Liberty is an inherently offensive lifestyle. Living in a free society guarantees that each one of us will see our most cherished principles and beliefs questioned and in some cases mocked. That psychic discomfort is the price we pay for basic civic peace. It's worth it. It's a pragmatic principle. Defend everyone else's rights, because if you don't there is no one to defend yours. -- MaxedOutMama

I don't just want gun rights... I want individual liberty, a culture of self-reliance....I want the whole bloody thing. -- Kim du Toit

The most glaring example of the cognitive dissonance on the left is the concept that human beings are inherently good, yet at the same time cannot be trusted with any kind of weapon, unless the magic fairy dust of government authority gets sprinkled upon them.-- Moshe Ben-David

The cult of the left believes that it is engaged in a great apocalyptic battle with corporations and industrialists for the ownership of the unthinking masses. Its acolytes see themselves as the individuals who have been "liberated" to think for themselves. They make choices. You however are just a member of the unthinking masses. You are not really a person, but only respond to the agendas of your corporate overlords. If you eat too much, it's because corporations make you eat. If you kill, it's because corporations encourage you to buy guns. You are not an individual. You are a social problem. -- Sultan Knish

All politics in this country now is just dress rehearsal for civil war. -- Billy Beck

Friday, May 16, 2003

Journalistic Consistency, or: "All the news we see fit."

There's an AP news story about the Case Western shooter. The headline reads: "Cleveland Shooter Had Military Training" (though they did leave off the hysterical exclamation point.) That's good. That's interesting. And it's in keeping with the general liberal position that people who receive military training are all psycho-killers-in-waiting. The story relates:

The 62-year-old man accused of a shooting spree at a prestigious Cleveland university had military training with the Indian army and a grudge against an employee, authorities said Saturday. Ok, fair enough. But is it relevant? The article goes on to cover the fact that Biswanath Halder was wearing a "bullet proof" vest and some kind of helmet with a wig glued to it as he went through the building apparently firing indiscriminately. The story relates that "(Halder) never walked on the sidewalks, always down the middle of the street" according to one person interviewed. OK, that's a little weird.

At the end of the article it states the source of the opening assertion:

The resume Halder posts on his Web site includes service in the Indian army, as well as experience in computer programming, designing electrical measuring equipment in Germany, real estate and financial planning. Very good - cite your sources.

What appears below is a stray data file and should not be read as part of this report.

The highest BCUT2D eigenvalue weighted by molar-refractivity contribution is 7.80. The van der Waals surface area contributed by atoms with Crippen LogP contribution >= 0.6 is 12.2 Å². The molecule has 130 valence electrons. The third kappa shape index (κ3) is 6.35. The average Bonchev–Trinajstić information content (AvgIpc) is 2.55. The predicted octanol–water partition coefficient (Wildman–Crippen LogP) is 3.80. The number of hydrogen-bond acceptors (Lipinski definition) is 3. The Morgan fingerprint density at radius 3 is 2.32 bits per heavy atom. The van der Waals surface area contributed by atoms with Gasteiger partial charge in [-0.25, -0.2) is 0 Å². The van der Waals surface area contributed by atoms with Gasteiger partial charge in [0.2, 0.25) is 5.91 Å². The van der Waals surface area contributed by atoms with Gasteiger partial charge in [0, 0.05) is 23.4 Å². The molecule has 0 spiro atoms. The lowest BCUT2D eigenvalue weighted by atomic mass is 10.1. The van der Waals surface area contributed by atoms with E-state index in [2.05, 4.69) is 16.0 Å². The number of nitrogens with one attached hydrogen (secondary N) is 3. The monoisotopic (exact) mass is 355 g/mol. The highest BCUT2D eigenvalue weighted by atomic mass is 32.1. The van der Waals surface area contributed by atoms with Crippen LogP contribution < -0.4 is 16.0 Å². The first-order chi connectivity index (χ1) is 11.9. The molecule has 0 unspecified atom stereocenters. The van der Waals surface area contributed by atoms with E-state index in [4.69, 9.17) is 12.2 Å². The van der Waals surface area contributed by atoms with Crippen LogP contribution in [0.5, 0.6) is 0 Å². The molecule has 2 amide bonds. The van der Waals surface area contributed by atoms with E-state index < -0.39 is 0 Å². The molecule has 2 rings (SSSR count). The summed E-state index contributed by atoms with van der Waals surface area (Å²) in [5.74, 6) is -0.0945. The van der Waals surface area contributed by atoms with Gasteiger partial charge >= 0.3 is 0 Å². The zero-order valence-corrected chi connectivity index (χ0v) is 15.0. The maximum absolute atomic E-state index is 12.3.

Interest thus piqued, I ran a Google News search on Mr. Halder.

There was this story told us that 425 rounds of ammunition were found in his car,

this one that tells us all about the "poor man's Uzi" that Halder used (and it - as most news stories do - gets crucial information wrong concerning guns and gun laws),

this one with the headline "Alleged Shooter Had Gun With 32-Round Magazine" (No exclamation point there either, but you know it's implied.) The article discusses the ammunition used, saying: "The ammunition used were hollow-point bullets, designed for maximum amount of damage and minimal penetration." Well, not exactly but then the press so seldom gets this stuff right anyway. Note too that the article quotes a "firearms expert" who says that the Cobray pistol Halder had "...could have a 32-round magazine in it and have 32 rounds in the gun." Note that - COULD have. Did he, or didn't he? Anyway, this article also contradicts the first story a bit, because the same expert is also denigrates Halder's training. "Donnett said it's clear that the alleged gunman had little training....'If this gentleman had really known what he was doing, the fatalities would've been way up,' she said." Harsh words for a man with military training.

(Oh, and there's a photo on the site that's apparently supposed to be the two guns in question. One of them might be a Ruger, the other is DEFINITELY not a Cobray. Guess they didn't have one in their archives. I suppose I should be happy that they didn't use a picture of a REAL Uzi.

Anyway, this story mentions Halder's web site too. It says this:

Halder would write about destruction on his Web site, and there were anonymous postings calling him a moron, and a making fun of his fake hair and fake teeth.
One posting said, "People around you don't like you, so take a hike and get out of our lives."

This story has the headline: Case Western killing inflames gun opponents

Well THERE'S a surprise. But Halder's a side-note in this story.

Then there's this short blurb about the lawsuit over Halder's web site that apparently sparked the shooting.

Anyway, it's pretty apparent that the news organizations not only knew he had a web site, but where it was and what was on it.

So, why was there no mention of the fact that Halder was pretty rabidly against the war in Iraq, and a supporter of gun control? His site is down now, but it wasn't immediately after the shooting or the media couldn't have checked his resume. I got in before they firewalled the sites and looked.

It was apparent that the guy was one bat short of a full belfry.

Oh, right - Relevance.

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